Object: Chocolate whisk

Chocolate whisk (Molinillo)
Tlacolulu, Oaxaca, Mexico
ca. 1978
Materials: Wood

This object is a chocolate whisk, sometimes called a molinillo. Whisks like this one are used to make chocolate foam, a Mexican specialty, used in many traditional drinks and recipes. Chocolate is made from cacao, a type of seed found in fruit produced by Theobroma Cacao trees, and is native to Mexico and Central America. Making chocolate from the cacao seeds is a long and involved process. The seeds must be fermented and then dried, roasted, shelled, ground, and pressed before it can be mixed with milk and sugar to form the candy we all know and love. However, prior to European contact, chocolate was traditionally served as a drink and was not sweetened like most modern chocolates. In fact it isn’t uncommon in traditional Mexican cuisine to find recipes that use chili’s along with chocolate. Chocolate whisks like this one were invented by the Spaniard colonists in Mexico around the 1700’s.  Prior to the invention of the molinillo, chocolate froth was made by pouring the drink back-and-forth from one cup to another.  The whisks are used in a single container with the handle extending out of the top. The handle is rotated by rubbing it rapidly between the user’s hands.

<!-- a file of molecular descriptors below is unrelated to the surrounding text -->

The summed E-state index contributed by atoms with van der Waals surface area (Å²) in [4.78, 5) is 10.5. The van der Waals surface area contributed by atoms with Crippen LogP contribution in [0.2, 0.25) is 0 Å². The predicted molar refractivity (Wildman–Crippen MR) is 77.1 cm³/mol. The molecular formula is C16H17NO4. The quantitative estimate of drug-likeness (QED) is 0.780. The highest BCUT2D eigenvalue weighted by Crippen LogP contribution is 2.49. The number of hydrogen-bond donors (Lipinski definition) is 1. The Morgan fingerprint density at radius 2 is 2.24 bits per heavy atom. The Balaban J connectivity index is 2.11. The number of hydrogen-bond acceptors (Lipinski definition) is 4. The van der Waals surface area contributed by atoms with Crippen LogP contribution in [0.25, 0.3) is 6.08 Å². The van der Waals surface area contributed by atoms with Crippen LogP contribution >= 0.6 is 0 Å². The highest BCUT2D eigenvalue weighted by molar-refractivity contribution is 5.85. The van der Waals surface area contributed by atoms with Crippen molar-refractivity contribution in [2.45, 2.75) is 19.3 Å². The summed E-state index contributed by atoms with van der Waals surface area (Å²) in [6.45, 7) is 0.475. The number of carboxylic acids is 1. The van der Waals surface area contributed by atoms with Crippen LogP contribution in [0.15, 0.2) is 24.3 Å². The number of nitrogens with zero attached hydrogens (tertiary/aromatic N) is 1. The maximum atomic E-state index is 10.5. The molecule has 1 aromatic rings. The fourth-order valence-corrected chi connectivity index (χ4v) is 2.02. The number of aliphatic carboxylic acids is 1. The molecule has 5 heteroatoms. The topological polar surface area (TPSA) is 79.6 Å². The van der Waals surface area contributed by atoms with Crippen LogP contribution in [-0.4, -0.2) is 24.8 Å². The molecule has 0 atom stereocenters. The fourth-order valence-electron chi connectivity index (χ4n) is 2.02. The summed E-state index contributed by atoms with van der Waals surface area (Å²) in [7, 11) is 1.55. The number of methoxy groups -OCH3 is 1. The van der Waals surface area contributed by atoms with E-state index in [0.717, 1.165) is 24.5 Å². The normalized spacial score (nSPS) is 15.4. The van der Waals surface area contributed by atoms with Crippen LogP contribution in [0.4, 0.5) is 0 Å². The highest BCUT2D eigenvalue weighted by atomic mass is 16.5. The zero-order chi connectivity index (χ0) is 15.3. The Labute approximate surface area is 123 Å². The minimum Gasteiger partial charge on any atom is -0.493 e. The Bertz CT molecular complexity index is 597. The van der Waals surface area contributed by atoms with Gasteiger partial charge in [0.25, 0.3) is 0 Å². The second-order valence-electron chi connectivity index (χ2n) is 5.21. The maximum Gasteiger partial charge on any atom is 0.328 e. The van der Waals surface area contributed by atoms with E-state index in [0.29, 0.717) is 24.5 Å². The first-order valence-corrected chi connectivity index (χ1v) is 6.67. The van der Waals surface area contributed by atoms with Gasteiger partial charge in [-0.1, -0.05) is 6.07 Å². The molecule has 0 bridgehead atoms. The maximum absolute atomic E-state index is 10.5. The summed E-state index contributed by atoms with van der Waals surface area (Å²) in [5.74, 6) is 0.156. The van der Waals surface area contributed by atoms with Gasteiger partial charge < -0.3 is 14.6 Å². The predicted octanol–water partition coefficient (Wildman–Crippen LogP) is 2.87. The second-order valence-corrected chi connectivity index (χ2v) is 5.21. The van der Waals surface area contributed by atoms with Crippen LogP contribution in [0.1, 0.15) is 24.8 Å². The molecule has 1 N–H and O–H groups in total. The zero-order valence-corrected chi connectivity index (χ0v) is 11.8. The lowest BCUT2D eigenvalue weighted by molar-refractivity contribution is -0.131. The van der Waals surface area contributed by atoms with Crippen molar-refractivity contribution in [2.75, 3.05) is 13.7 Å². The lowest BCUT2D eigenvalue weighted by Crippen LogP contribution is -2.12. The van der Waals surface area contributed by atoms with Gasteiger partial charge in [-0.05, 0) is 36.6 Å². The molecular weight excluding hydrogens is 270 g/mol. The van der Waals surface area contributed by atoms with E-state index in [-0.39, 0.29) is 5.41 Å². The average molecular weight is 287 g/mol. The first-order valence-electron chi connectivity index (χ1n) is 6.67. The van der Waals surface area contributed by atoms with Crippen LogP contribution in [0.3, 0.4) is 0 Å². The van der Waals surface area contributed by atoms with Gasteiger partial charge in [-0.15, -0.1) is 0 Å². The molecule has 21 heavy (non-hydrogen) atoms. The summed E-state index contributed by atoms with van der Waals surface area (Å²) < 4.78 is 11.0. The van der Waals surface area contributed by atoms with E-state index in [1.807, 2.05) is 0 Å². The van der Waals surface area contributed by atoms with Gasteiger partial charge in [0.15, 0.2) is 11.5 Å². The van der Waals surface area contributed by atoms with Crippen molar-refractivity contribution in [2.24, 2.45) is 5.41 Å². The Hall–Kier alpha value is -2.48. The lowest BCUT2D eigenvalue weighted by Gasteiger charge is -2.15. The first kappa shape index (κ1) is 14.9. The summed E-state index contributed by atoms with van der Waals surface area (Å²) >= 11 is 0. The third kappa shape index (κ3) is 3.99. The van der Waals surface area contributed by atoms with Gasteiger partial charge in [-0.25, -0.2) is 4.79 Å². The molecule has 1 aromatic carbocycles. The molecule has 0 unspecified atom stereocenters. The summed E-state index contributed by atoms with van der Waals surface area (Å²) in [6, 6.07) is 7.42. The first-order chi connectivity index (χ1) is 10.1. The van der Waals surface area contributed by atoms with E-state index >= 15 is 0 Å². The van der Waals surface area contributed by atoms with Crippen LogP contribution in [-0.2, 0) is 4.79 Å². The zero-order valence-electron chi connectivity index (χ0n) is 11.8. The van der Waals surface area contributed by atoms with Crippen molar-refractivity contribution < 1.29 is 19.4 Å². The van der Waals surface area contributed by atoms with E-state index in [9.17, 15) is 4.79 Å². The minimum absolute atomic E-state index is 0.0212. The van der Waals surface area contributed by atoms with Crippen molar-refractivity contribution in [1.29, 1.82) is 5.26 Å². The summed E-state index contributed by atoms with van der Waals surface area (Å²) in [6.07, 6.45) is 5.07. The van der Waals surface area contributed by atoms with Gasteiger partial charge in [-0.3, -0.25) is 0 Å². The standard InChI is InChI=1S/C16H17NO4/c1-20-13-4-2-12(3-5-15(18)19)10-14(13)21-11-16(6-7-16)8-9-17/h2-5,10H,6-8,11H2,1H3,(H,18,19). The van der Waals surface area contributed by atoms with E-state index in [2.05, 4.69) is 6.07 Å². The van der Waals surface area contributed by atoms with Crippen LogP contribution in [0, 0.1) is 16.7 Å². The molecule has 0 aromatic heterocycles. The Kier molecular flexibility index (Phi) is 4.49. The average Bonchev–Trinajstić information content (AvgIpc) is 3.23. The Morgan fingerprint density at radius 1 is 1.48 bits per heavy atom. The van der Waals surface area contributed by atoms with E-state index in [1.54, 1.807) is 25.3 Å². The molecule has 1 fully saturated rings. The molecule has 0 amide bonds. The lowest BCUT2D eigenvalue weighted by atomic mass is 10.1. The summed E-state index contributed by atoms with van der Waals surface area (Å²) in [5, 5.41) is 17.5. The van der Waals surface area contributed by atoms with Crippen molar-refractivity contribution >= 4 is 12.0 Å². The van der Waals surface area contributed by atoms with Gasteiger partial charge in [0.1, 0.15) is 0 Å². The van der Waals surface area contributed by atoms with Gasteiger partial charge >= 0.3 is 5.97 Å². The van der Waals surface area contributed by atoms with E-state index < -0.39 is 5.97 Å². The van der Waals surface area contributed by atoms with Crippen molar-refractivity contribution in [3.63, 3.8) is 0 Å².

The following video shows how chocolate whisks are used.

[Kathryn S. (Barr) McCloud]

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Ethnology @ SNOMNH is an experimental weblog for sharing the collections of the Division of Ethnology at the Sam Noble Oklahoma Museum of Natural History.


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